Please click on each section to expand further:
- According to the domestic legislation in force (i.e., art. 11 of Law no. 227/2015 regarding the Tax Code – 'the Romanian Tax Code'), transactions between related parties must observe the arm’s length principle. In lack of observing this legal provision, the Romanian Tax Authorities ('RTA') are entitled to adjust / assess the revenues or the expenses in relation with the affiliated entities of the involved Romanian taxpayers, to reflect the market value of the transactions.
- Such an adjustment / assessment would be made exclusively for tax purposes (i.e., no accounting adjustment would be made). The RTA would not reclassify a transaction and would not reconsider the income and expenses from transactions with the related parties if the transactions reflect the market price, i.e., if the price is set as if the parties would be independent.
- The RTA proved to be reluctant in accepting operating losses. Not all companies performing intra-group transaction are audited on transfer pricing matters; however, losses act as a red flag for the Romanian tax authorities and thus, companies recording losses are more likely to be subject to transfer pricing audits.
- As per the local transfer pricing rules, the Romanian taxpayers have the obligation to prepare the local transfer pricing file in certain conditions and depending on the category of taxpayers. However, the local transfer pricing file contains information also listed in the Masterfile, in line with the OECD Guidelines.
- Starting with 2017, Romanian entities part of a Group of companies having consolidated revenues higher than EUR 750 mil. have the obligation to submit country-by-country notification regarding the ultimate parent entity in charge with the submission of the report ('CbCR') for the entire Group. Where no agreement for exchange of information is in place between the jurisdiction of the ultimate parent and Romania, allowing the exchange of information related to CbCR, the Romanian company has the obligation to submit the CbCR in Romania.
- Although Romania is not a member of the OECD, the Romanian Tax Code and the related Norms provide that, in the application of transfer pricing rules, the RTA will also consider the OECD Guidelines, as latest updated on January 2022, incorporating the results of the OECD BEPS 2015 Final Reports (issued as a result of the OECD Action Plan on Base Erosion and Profits Shifting). In addition, the legislation also refers to the EU Code of Conduct on transfer pricing documentation.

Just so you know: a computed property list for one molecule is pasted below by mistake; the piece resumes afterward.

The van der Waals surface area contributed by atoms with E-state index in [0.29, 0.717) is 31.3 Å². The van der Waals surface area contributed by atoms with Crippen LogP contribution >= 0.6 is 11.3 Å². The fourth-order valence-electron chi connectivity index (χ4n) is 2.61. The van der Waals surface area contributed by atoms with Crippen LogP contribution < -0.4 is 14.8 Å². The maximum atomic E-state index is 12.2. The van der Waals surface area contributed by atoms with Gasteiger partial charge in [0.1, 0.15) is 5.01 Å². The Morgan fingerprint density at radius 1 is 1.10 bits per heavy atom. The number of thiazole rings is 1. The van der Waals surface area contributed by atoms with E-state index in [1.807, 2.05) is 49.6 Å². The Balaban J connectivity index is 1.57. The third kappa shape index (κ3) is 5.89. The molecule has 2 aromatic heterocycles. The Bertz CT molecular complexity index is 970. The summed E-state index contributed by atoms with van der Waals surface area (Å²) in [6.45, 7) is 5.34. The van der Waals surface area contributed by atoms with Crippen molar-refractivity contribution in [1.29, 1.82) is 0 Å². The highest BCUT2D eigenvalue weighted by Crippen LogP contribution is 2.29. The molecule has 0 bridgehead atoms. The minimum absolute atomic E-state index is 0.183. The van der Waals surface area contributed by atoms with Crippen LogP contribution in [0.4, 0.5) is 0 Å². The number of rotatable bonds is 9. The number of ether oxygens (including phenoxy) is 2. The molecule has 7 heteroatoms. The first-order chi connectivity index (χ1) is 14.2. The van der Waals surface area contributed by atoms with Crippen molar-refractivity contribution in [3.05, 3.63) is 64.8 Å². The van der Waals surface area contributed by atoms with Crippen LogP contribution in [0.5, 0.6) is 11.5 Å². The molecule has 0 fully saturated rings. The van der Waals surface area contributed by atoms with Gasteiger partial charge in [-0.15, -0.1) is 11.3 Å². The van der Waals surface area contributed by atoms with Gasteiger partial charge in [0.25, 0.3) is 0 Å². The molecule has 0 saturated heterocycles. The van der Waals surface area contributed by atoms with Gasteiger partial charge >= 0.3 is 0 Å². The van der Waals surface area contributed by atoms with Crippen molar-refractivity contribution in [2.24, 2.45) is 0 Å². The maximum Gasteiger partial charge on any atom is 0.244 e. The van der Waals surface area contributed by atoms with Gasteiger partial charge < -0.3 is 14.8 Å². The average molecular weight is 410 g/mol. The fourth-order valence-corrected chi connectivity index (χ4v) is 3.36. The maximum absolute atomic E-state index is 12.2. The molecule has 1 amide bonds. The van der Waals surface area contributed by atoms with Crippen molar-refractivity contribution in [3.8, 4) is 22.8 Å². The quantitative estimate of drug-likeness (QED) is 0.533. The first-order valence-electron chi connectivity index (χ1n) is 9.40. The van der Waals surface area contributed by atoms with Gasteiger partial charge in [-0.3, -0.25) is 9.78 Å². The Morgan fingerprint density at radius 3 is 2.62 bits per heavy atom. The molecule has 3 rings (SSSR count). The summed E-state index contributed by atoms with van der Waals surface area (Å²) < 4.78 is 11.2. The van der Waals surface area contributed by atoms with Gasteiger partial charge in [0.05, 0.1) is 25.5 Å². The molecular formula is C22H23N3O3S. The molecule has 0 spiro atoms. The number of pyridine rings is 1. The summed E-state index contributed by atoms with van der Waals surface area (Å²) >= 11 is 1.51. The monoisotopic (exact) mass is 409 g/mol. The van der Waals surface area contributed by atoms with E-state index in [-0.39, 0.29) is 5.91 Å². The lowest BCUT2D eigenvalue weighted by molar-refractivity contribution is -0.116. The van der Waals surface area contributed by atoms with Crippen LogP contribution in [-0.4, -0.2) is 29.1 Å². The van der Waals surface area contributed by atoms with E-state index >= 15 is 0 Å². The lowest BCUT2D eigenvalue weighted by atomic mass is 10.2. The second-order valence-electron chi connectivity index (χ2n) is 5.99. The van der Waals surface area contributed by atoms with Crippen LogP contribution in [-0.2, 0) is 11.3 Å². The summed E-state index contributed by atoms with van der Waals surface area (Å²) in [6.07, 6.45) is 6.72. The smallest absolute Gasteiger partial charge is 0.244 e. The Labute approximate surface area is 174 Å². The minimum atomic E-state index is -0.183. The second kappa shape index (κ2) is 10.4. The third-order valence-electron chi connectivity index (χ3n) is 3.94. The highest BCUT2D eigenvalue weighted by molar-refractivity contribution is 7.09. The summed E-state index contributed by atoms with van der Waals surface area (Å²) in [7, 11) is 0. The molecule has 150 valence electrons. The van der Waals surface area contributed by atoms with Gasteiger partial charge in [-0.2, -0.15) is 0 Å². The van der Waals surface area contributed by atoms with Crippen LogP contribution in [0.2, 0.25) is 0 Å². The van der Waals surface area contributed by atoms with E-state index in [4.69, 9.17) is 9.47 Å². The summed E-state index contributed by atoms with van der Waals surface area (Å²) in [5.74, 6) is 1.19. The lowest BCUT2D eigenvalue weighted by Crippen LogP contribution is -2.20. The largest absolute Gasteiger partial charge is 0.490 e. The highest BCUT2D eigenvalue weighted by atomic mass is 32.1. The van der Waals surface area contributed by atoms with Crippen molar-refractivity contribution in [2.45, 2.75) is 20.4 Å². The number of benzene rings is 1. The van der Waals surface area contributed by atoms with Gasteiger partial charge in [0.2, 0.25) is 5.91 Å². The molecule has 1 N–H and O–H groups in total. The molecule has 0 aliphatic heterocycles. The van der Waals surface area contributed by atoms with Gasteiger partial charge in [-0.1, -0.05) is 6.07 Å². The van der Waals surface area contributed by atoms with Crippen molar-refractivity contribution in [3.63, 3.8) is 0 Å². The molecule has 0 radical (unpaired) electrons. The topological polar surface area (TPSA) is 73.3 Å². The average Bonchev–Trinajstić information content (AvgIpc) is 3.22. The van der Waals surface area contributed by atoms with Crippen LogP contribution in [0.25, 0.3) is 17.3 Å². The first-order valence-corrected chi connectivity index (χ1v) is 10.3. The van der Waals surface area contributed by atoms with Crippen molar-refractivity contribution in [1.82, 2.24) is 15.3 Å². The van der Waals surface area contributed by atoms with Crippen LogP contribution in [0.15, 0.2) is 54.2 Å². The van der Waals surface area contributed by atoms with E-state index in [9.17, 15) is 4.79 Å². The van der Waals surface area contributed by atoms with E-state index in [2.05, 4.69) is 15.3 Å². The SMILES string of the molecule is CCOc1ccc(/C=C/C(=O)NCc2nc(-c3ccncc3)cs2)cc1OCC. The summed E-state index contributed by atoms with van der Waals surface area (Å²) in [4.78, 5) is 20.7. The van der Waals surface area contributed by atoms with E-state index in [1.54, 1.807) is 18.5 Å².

- In June 2017, the Romanian Parliament approved the participation of Romania to the implementation of BEPS project. Therefore, the OECD BEPS 2015 Final Reports, issued as a result of the OECD Action Plan on Base Erosion and Profits Shifting as well as the updated version of the OECD TPG 2022, should be taken into consideration. In June 2017, Romania became a signatory party of the OECD Multilateral Instrument for the implementation of the treaty related measures agreed through the BEPS final reports.
- On 25 January 2022, the OECD Council decided to open accession discussions with Romania as well as five other countries, considering the criteria of like-mindedness, significant player, mutual benefit, and global considerations, while also recognizing the progress made by these countries toward fulfilling the criteria outlined in the Framework for Consideration of Prospective Members. The Council requested the General Secretary to set out the terms, conditions and process for accession to the OECD in draft Roadmaps for Accession for consideration and adoption by the Council.
- Domestic regulations set through the Romanian Tax Code and related Norms are generally in line with OECD Guidelines with respect to the methods used for determining transfer prices.
- The transfer pricing methods recognized by the OECD, as well as by the Romanian Tax Code are the following:
- Comparable uncontrolled price method ('CUP');
- Cost plus method ('CP');
- Resale price method ('RPM');
- Profit split method;
- Transactional net margin method ('TNMM').
- The most appropriate transfer pricing method should be selected on a transaction-by-transaction basis. In practice, however, the RTA sometimes consider the overall profitability testing approach, instead of transaction-by-transaction basis.
- With respect of the most appropriate method to be used by the taxpayer, there is no hierarchy in place, as the Romanian legislation currently refers to the 2022 OECD Guidelines. The past practice of the tax authorities, however, was to use the CUP method, while nowadays they 'favor' the TNMM, testing the overall profitability obtained by the taxpayer.